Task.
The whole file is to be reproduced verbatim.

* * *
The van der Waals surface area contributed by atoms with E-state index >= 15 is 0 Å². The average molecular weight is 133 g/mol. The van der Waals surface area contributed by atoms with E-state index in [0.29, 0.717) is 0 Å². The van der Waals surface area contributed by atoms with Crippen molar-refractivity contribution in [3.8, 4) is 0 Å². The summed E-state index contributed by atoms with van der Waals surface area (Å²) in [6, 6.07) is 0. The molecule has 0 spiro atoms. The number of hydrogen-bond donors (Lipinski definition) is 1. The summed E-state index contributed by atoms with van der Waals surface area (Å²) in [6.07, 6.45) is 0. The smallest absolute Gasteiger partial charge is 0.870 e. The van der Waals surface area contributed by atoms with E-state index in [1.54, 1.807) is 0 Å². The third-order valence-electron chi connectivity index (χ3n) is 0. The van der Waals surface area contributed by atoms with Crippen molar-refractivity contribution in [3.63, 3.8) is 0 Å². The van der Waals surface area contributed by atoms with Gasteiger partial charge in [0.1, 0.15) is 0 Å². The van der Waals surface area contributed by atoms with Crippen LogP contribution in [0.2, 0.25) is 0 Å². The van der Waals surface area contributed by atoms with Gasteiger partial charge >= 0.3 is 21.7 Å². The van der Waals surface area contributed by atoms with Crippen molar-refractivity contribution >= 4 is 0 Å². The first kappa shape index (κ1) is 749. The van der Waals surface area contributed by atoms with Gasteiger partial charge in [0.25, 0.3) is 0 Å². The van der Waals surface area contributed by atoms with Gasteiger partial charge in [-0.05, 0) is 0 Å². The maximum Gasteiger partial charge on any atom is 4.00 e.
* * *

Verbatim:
The van der Waals surface area contributed by atoms with E-state index >= 15 is 0 Å². The average molecular weight is 133 g/mol. The van der Waals surface area contributed by atoms with E-state index in [0.29, 0.717) is 0 Å². The van der Waals surface area contributed by atoms with Crippen molar-refractivity contribution in [3.8, 4) is 0 Å². The summed E-state index contributed by atoms with van der Waals surface area (Å²) in [6, 6.07) is 0. The molecule has 0 spiro atoms. The number of hydrogen-bond donors (Lipinski definition) is 1. The summed E-state index contributed by atoms with van der Waals surface area (Å²) in [6.07, 6.45) is 0. The smallest absolute Gasteiger partial charge is 0.870 e. The van der Waals surface area contributed by atoms with E-state index in [1.54, 1.807) is 0 Å². The third-order valence-electron chi connectivity index (χ3n) is 0. The van der Waals surface area contributed by atoms with Crippen molar-refractivity contribution in [3.63, 3.8) is 0 Å². The van der Waals surface area contributed by atoms with Gasteiger partial charge in [0.1, 0.15) is 0 Å². The van der Waals surface area contributed by atoms with Crippen LogP contribution in [0.2, 0.25) is 0 Å². The van der Waals surface area contributed by atoms with Gasteiger partial charge >= 0.3 is 21.7 Å². The van der Waals surface area contributed by atoms with Crippen molar-refractivity contribution >= 4 is 0 Å². The first kappa shape index (κ1) is 749. The van der Waals surface area contributed by atoms with Gasteiger partial charge in [0.25, 0.3) is 0 Å². The van der Waals surface area contributed by atoms with Gasteiger partial charge in [-0.05, 0) is 0 Å². The maximum Gasteiger partial charge on any atom is 4.00 e.